As the drive came to a close I chat­ted with Chris as he pointed over to rich ma­ture wood­lands across the nar­row river. “The great prob­lem we have is that we do not have any wood­land on the shoot, just heavy, thick hedges, so the birds are eas­ily drawn over the bound­ary. Plus, many of the drives push the birds over the bound­ary. I guess, given our size, that is in­evitable.” Un­de­terred, we move on to the sec­ond drive: one of the small cover crops driven back to­wards the river off a steep-sided, gorse-cov­ered hill. With ev­ery­one in place, the drive started. Soon a cou­ple of shots echoed dis­tantly from over the hill – first in the bag for the walk­ing Guns.

Al­most im­me­di­ately the dis­tinc­tive sound of a pheas­ant get­ting up was heard and it was soon seen ap­proach­ing over the hill and still climb­ing. A well-pre­sented cock bird, high and fast came over the stand­ing Guns; it was a pheas­ant that any shoot charg­ing £40 a bird would have been proud of. A cou­ple of shots from the first Gun missed, then the next Gun – with a sin­gle bar­rel – brought it down onto the wet ground to a cheer of “Good shot” from his com­pan­ions. With the drive over and two pheas­ants now in the bag, the in­evitable ban­ter started, most of it aimed at the shoot cap­tain, ask­ing if he would have to re­name the one-bird shoot.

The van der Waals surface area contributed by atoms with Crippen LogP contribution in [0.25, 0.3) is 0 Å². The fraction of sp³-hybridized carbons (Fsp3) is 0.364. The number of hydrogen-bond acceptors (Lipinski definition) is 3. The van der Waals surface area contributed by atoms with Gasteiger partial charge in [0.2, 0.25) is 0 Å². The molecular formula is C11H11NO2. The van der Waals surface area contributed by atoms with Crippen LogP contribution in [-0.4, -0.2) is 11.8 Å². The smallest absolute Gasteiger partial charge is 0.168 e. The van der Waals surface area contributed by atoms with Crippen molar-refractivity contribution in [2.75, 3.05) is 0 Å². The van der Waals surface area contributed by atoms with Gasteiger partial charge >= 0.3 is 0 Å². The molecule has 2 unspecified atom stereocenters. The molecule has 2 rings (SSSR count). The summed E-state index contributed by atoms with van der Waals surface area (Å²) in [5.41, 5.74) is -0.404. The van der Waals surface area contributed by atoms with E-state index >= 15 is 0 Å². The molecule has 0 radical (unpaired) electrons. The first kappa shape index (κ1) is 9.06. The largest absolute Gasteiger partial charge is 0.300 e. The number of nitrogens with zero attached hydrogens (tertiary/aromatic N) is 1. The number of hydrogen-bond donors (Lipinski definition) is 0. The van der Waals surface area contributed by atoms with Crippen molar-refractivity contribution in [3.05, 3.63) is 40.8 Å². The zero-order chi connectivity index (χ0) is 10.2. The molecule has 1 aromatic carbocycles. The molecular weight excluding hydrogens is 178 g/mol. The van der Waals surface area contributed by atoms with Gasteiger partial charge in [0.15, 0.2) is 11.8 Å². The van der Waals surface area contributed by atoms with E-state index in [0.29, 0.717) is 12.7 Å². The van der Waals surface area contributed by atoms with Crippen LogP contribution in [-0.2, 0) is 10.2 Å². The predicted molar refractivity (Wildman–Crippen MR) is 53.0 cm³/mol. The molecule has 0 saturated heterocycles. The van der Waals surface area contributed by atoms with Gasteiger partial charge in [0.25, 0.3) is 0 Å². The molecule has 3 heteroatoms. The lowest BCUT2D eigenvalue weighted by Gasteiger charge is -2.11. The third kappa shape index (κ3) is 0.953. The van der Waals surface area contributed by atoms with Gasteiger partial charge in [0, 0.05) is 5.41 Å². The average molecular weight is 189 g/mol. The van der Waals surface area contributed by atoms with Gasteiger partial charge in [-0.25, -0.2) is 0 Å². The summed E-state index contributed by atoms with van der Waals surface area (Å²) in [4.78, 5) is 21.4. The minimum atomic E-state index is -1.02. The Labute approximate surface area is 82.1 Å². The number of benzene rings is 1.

As we walked over to the next drive I chat­ted with Chris about his shoot­ing back­ground af­ter hear­ing that he is part of a rov­ing syn­di­cate and also a reg­u­lar deer stalker, both lo­cally and in the High­lands of Scot­land. His in­ter­est in shoot­ing started at the age of seven or eight. His par­ents were not shoot­ing peo­ple but he was brought up in a small Shrop­shire vil­lage and en­joyed shoot­ing with an air ri­fle. It was about this time that a lo­cal gent in the vil­lage asked him along for a day’s beat­ing. Like so many of us, he was soon found beat­ing on lo­cal shoots and by the time he reached his early teens had his first shot­gun and be­came a reg­u­lar clay shooter. “There is no doubt what­so­ever it was that time in my life that in­flu­enced my fu­ture,” said Chris. “I had no idea go­ing through school what I wanted to do as a ca­reer, none at all, but my time in the coun­try, help­ing on farms and es­pe­cially shoot­ing, helped forge the life I have cho­sen.” Fol­low­ing school, it was on to univer­sity while still help­ing and work­ing on lo­cal farms, af­ter which it was a move to Lincolnshire and his first full-time job as an agri­cul­tural mer­chant, where Chris now spe­cialises in crops and seed in his ca­pac­ity as seed man­ager.